Hidden Mantle Layers
Why in News?
- Recently, the mantle, a layer of solid rock sandwiched between the Earth’s upper crust and lower core, has been hiding two new layers.
- The first layer is a low viscosity zone in the upper mantle, approximately 100 kilometres thick, which was discovered by studying deep earthquakes (2018 Fiji earthquake of 8.2 magnitude) using GPS sensors.
- The second layer Is a partially molten layer that extends from 90 km to 150 kilometres and sits below the tectonic plates.
- This layer was discovered by analysing seismic waves from earthquakes and suggests a higher temperature.
- The Earth’s mantle is a layer of solid rock that extends from the bottom of the crust to the top of the core, with a thickness of approximately 2,900 kilometres (1,800 miles).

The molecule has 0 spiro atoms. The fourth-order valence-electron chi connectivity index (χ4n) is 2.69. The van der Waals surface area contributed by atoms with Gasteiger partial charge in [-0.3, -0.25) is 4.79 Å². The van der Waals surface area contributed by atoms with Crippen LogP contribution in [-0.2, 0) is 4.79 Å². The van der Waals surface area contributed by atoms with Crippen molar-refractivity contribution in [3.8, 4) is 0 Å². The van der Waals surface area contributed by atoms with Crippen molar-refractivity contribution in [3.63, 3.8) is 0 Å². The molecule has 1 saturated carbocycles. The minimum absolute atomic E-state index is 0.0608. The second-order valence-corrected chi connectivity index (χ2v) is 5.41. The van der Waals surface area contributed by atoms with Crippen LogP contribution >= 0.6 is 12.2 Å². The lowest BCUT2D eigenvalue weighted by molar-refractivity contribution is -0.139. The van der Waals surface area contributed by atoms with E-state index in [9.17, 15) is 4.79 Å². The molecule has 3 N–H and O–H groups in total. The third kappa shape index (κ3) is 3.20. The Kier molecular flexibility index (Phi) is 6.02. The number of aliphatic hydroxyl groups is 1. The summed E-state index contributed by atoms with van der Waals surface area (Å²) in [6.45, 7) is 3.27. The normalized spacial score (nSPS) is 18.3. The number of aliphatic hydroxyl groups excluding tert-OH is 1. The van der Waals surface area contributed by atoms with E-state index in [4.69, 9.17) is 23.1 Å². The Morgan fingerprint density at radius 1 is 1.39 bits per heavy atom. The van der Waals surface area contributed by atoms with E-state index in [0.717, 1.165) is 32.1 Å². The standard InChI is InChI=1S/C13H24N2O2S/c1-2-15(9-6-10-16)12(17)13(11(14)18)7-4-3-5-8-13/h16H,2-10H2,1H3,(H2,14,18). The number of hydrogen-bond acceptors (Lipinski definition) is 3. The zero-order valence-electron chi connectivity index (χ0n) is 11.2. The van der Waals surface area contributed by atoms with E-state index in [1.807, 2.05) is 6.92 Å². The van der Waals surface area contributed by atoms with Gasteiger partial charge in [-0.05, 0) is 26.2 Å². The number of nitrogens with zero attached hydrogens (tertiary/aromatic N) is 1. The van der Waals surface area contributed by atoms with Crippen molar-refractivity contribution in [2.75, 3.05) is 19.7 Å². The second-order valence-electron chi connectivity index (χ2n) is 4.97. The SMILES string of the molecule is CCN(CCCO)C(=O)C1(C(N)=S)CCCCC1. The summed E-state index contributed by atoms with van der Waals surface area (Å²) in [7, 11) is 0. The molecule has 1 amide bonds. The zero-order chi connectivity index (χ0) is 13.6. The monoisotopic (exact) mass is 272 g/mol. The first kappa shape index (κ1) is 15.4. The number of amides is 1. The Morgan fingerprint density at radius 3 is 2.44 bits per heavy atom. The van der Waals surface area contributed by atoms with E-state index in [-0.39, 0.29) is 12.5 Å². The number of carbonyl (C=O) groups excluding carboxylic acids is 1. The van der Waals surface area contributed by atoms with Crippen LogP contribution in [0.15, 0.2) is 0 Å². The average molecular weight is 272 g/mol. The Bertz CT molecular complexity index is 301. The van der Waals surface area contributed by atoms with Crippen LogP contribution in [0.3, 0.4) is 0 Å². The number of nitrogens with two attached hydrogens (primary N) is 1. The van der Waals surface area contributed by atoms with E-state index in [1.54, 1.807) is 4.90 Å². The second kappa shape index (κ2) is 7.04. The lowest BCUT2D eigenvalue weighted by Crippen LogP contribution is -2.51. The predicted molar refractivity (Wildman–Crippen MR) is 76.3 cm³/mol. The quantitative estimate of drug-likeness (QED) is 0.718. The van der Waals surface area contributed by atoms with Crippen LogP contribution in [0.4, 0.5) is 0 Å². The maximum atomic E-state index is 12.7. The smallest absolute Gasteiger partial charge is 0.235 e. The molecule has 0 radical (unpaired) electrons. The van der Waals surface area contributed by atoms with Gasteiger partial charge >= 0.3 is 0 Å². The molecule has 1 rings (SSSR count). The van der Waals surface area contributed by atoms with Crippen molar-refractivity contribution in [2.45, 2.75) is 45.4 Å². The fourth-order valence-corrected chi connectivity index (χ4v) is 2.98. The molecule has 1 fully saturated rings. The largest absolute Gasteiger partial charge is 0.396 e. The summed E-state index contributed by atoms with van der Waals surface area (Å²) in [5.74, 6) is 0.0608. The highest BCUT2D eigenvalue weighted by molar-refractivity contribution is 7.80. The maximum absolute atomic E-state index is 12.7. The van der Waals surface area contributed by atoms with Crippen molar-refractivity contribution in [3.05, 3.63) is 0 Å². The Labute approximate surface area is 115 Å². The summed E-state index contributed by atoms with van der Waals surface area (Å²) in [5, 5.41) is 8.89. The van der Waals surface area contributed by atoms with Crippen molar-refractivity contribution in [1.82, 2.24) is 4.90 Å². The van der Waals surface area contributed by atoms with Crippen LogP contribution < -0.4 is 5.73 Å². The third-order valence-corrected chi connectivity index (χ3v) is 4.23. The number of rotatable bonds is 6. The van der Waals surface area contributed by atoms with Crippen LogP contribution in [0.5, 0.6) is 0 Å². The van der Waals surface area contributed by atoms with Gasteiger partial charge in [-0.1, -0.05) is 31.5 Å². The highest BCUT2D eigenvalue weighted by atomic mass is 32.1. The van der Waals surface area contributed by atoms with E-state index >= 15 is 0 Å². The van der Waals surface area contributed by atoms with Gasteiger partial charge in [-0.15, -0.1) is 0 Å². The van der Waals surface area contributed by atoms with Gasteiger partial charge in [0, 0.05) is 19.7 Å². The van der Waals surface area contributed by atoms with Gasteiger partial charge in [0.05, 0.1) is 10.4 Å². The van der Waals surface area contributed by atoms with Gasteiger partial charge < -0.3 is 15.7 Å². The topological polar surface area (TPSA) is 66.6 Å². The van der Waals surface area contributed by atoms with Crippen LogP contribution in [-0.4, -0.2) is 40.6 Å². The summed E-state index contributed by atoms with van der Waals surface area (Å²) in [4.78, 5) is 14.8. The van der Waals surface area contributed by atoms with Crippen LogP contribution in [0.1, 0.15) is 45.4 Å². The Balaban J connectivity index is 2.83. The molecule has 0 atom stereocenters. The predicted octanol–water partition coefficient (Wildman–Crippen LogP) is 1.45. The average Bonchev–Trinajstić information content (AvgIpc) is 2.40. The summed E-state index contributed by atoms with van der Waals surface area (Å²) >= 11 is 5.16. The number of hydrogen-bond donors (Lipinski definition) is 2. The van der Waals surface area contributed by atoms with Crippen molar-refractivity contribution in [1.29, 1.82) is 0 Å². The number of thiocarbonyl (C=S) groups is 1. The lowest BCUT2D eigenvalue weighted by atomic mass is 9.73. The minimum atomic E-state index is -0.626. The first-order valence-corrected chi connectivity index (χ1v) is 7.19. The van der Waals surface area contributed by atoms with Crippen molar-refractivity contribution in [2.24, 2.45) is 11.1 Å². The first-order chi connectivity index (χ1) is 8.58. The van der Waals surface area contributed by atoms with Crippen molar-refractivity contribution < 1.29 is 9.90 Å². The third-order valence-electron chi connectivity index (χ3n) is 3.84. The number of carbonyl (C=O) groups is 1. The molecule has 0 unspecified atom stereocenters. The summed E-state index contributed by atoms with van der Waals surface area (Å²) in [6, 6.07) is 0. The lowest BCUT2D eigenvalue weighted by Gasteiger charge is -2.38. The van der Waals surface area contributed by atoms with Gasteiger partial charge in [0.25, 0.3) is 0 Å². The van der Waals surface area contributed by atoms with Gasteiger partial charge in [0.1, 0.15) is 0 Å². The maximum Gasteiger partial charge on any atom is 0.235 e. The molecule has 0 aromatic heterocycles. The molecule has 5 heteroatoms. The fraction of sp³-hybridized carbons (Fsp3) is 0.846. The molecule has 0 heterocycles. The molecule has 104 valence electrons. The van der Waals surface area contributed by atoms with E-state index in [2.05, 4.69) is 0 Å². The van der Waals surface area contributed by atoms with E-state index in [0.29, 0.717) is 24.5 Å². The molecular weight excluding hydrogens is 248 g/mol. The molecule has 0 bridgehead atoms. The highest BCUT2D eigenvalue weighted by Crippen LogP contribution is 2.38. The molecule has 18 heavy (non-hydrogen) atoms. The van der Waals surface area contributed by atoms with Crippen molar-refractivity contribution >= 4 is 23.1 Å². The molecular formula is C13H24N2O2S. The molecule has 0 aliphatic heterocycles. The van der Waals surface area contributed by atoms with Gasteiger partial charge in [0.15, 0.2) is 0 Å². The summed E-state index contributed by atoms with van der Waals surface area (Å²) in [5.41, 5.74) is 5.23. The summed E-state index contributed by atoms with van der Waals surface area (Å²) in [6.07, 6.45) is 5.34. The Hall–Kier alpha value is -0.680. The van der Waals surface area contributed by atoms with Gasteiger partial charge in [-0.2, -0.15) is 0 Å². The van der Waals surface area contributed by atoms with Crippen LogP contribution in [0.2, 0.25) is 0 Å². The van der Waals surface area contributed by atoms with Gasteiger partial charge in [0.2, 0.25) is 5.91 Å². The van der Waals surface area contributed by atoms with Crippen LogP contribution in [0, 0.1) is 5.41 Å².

- The mantle is the largest layer of the Earth’s interior, making up about 84% of the Earth’s volume and about 68% of its mass.
- The mantle Is composed of silicate rocks rich in iron and magnesium, and is divided into the upper mantle and the lower mantle.
- The mantle Is an important part of the Earth’s structure and plays a critical role in the geologic processes that shape the planet’s surface, such as plate tectonics and volcanic activity.
- The mantle’s viscous properties govern convection — the transfer of heat between areas of different temperatures.
- The heat generated by the core is transferred through the mantle, which drives the motion of the tectonic plates on the Earth’s surface.